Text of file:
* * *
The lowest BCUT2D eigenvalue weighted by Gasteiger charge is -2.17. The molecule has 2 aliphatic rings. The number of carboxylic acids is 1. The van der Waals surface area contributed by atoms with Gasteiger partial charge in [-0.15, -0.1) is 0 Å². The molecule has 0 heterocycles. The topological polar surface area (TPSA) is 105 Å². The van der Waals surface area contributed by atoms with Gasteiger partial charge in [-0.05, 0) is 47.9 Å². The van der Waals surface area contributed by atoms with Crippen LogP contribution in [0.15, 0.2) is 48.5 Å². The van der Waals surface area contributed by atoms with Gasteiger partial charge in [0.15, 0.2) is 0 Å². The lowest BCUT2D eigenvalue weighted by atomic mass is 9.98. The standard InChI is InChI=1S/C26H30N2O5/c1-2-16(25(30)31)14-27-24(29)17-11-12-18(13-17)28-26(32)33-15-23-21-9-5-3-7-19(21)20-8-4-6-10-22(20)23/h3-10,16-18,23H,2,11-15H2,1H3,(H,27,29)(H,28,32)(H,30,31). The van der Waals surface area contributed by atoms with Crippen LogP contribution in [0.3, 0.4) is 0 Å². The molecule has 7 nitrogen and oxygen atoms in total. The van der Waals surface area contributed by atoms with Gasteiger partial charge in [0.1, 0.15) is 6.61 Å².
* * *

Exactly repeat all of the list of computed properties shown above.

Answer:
The lowest BCUT2D eigenvalue weighted by Gasteiger charge is -2.17. The molecule has 2 aliphatic rings. The number of carboxylic acids is 1. The van der Waals surface area contributed by atoms with Gasteiger partial charge in [-0.15, -0.1) is 0 Å². The molecule has 0 heterocycles. The topological polar surface area (TPSA) is 105 Å². The van der Waals surface area contributed by atoms with Gasteiger partial charge in [-0.05, 0) is 47.9 Å². The van der Waals surface area contributed by atoms with Crippen LogP contribution in [0.15, 0.2) is 48.5 Å². The van der Waals surface area contributed by atoms with Gasteiger partial charge in [0.15, 0.2) is 0 Å². The lowest BCUT2D eigenvalue weighted by atomic mass is 9.98. The standard InChI is InChI=1S/C26H30N2O5/c1-2-16(25(30)31)14-27-24(29)17-11-12-18(13-17)28-26(32)33-15-23-21-9-5-3-7-19(21)20-8-4-6-10-22(20)23/h3-10,16-18,23H,2,11-15H2,1H3,(H,27,29)(H,28,32)(H,30,31). The van der Waals surface area contributed by atoms with Crippen LogP contribution in [0.3, 0.4) is 0 Å². The molecule has 7 nitrogen and oxygen atoms in total. The van der Waals surface area contributed by atoms with Gasteiger partial charge in [0.1, 0.15) is 6.61 Å².